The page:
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Courtesy Albita


1962 in Havana, Cuba
Short slicked-back, bleached-blond hair, dark red lips, a pinstriped suit and vest, she boldly struts across the stage. Pumping her elbows like a chicken and performing steps meant for men (a taboo for rumba dancers), her deep voice can croon, hypnotize, shock or command. With her dynamic presence, you might think that maybe she could be Madonna. But unless your hearing aid is turned down really low (and the fact that she’s wearing too many clothes), there’s no mistaking that voice.
This is what you get when you see Albita perform. And once you’ve seen her, you could never mistake her for anyone else.

Singer of Guajira and Son:

Albita Rodriguez grew up in Havana, the daughter of two popular folk musicians singing punto and guajiro, music from the Cuban countryside. For several years she performed in Miami nightclubs and local concerts, making her television debut on the variety show "Palmas y Canas".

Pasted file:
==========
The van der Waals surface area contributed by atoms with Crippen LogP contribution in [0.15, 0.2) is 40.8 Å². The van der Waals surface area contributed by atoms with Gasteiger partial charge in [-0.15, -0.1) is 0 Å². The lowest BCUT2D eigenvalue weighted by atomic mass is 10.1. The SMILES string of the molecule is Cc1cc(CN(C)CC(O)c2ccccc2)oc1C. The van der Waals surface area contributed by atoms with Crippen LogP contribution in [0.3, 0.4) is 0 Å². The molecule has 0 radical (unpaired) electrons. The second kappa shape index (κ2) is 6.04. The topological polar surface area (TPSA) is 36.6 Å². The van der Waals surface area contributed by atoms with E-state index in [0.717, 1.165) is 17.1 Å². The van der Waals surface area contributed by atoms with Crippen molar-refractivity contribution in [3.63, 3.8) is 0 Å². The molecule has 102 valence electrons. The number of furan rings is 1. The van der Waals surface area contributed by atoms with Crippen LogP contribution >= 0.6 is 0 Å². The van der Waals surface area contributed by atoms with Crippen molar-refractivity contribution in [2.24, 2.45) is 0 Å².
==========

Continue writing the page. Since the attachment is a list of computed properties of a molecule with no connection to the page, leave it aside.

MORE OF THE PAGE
First Album:

Her first Cuban release in 1988 contained the hit “Habra Musica Guajira”. Throughout her career she has sung and been identified with Cuban son, a traditional form she makes her own with unique and fearless interpretations of classics like "El Manisero" (The Peanut Vendor), the son that first ignited Latin fever in the American audience in the early 1930s.

Albita in Miami:

After a few years singing in Columbia and then Mexico, Albita defected to the United States in 1993 and settled in Miami. Sometimes compared to Marlene Dietrich for the low, dusky timbre of her voice, her star rose quickly in this Cuban émigré urban center after Madonna heard her at a Little Havana nightclub and invited her to sing at her birthday party in New York.

I love her album Son. From the classic lyricism of “Veinte Anos” to the grinding, African salsa rhythms in “A San Lazaro”, she makes popular songs you’ve heard over and over again new and vibrant, without ever losing the essence of the traditional form.

Essential Albums:

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